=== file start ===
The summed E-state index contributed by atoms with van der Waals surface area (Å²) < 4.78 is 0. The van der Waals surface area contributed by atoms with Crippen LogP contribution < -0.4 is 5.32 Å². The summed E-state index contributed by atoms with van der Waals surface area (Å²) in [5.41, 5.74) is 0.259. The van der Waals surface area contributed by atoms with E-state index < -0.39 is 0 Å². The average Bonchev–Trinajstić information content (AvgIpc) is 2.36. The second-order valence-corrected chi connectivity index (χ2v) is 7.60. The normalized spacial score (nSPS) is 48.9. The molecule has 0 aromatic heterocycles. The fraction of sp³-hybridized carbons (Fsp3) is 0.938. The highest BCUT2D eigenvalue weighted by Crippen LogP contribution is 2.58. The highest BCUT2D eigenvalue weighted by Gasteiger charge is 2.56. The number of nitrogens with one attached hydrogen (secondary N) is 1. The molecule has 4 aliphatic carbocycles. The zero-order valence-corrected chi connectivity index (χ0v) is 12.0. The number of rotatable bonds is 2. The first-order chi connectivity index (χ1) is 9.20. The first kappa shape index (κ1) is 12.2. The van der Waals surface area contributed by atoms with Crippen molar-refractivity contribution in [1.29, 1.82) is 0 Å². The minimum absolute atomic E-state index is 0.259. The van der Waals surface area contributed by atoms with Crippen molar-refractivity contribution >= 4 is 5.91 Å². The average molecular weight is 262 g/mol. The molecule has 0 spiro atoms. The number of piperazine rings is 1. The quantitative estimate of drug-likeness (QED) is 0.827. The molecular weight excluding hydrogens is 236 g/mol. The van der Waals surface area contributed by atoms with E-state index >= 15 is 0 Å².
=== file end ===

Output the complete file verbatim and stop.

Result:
The summed E-state index contributed by atoms with van der Waals surface area (Å²) < 4.78 is 0. The van der Waals surface area contributed by atoms with Crippen LogP contribution < -0.4 is 5.32 Å². The summed E-state index contributed by atoms with van der Waals surface area (Å²) in [5.41, 5.74) is 0.259. The van der Waals surface area contributed by atoms with E-state index < -0.39 is 0 Å². The average Bonchev–Trinajstić information content (AvgIpc) is 2.36. The second-order valence-corrected chi connectivity index (χ2v) is 7.60. The normalized spacial score (nSPS) is 48.9. The molecule has 0 aromatic heterocycles. The fraction of sp³-hybridized carbons (Fsp3) is 0.938. The highest BCUT2D eigenvalue weighted by Crippen LogP contribution is 2.58. The highest BCUT2D eigenvalue weighted by Gasteiger charge is 2.56. The number of nitrogens with one attached hydrogen (secondary N) is 1. The molecule has 4 aliphatic carbocycles. The zero-order valence-corrected chi connectivity index (χ0v) is 12.0. The number of rotatable bonds is 2. The first-order chi connectivity index (χ1) is 9.20. The first kappa shape index (κ1) is 12.2. The van der Waals surface area contributed by atoms with Crippen molar-refractivity contribution in [1.29, 1.82) is 0 Å². The minimum absolute atomic E-state index is 0.259. The van der Waals surface area contributed by atoms with Crippen molar-refractivity contribution >= 4 is 5.91 Å². The average molecular weight is 262 g/mol. The molecule has 0 spiro atoms. The number of piperazine rings is 1. The quantitative estimate of drug-likeness (QED) is 0.827. The molecular weight excluding hydrogens is 236 g/mol. The van der Waals surface area contributed by atoms with E-state index >= 15 is 0 Å².